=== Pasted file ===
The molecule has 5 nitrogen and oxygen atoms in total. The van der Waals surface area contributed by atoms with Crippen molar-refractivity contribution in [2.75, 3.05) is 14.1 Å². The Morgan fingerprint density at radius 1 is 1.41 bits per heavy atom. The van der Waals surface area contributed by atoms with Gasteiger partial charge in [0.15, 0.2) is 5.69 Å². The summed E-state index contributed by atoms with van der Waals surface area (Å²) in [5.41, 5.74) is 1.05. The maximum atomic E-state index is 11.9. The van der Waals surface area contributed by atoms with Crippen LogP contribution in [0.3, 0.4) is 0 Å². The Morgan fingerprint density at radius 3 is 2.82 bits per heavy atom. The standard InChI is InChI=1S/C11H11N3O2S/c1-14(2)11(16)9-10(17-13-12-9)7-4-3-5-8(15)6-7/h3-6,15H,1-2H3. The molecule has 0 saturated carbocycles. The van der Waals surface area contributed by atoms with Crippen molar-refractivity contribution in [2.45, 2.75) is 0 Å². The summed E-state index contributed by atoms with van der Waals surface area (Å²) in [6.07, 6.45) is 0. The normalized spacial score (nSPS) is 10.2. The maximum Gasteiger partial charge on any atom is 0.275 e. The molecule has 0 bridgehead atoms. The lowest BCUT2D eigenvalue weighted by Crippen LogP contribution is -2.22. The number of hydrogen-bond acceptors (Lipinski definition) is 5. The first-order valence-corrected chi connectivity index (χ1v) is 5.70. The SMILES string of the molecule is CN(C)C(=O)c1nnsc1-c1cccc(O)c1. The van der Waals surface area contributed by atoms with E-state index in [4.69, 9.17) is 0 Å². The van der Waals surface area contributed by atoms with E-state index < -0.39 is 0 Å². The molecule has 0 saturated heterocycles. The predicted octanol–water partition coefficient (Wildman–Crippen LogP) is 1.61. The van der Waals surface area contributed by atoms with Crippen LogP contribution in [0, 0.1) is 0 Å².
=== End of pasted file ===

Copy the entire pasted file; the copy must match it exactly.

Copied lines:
The molecule has 5 nitrogen and oxygen atoms in total. The van der Waals surface area contributed by atoms with Crippen molar-refractivity contribution in [2.75, 3.05) is 14.1 Å². The Morgan fingerprint density at radius 1 is 1.41 bits per heavy atom. The van der Waals surface area contributed by atoms with Gasteiger partial charge in [0.15, 0.2) is 5.69 Å². The summed E-state index contributed by atoms with van der Waals surface area (Å²) in [5.41, 5.74) is 1.05. The maximum atomic E-state index is 11.9. The van der Waals surface area contributed by atoms with Crippen LogP contribution in [0.3, 0.4) is 0 Å². The Morgan fingerprint density at radius 3 is 2.82 bits per heavy atom. The standard InChI is InChI=1S/C11H11N3O2S/c1-14(2)11(16)9-10(17-13-12-9)7-4-3-5-8(15)6-7/h3-6,15H,1-2H3. The molecule has 0 saturated carbocycles. The van der Waals surface area contributed by atoms with Crippen molar-refractivity contribution in [2.45, 2.75) is 0 Å². The summed E-state index contributed by atoms with van der Waals surface area (Å²) in [6.07, 6.45) is 0. The normalized spacial score (nSPS) is 10.2. The maximum Gasteiger partial charge on any atom is 0.275 e. The molecule has 0 bridgehead atoms. The lowest BCUT2D eigenvalue weighted by Crippen LogP contribution is -2.22. The number of hydrogen-bond acceptors (Lipinski definition) is 5. The first-order valence-corrected chi connectivity index (χ1v) is 5.70. The SMILES string of the molecule is CN(C)C(=O)c1nnsc1-c1cccc(O)c1. The van der Waals surface area contributed by atoms with E-state index in [4.69, 9.17) is 0 Å². The van der Waals surface area contributed by atoms with E-state index < -0.39 is 0 Å². The molecule has 0 saturated heterocycles. The predicted octanol–water partition coefficient (Wildman–Crippen LogP) is 1.61. The van der Waals surface area contributed by atoms with Crippen LogP contribution in [0, 0.1) is 0 Å².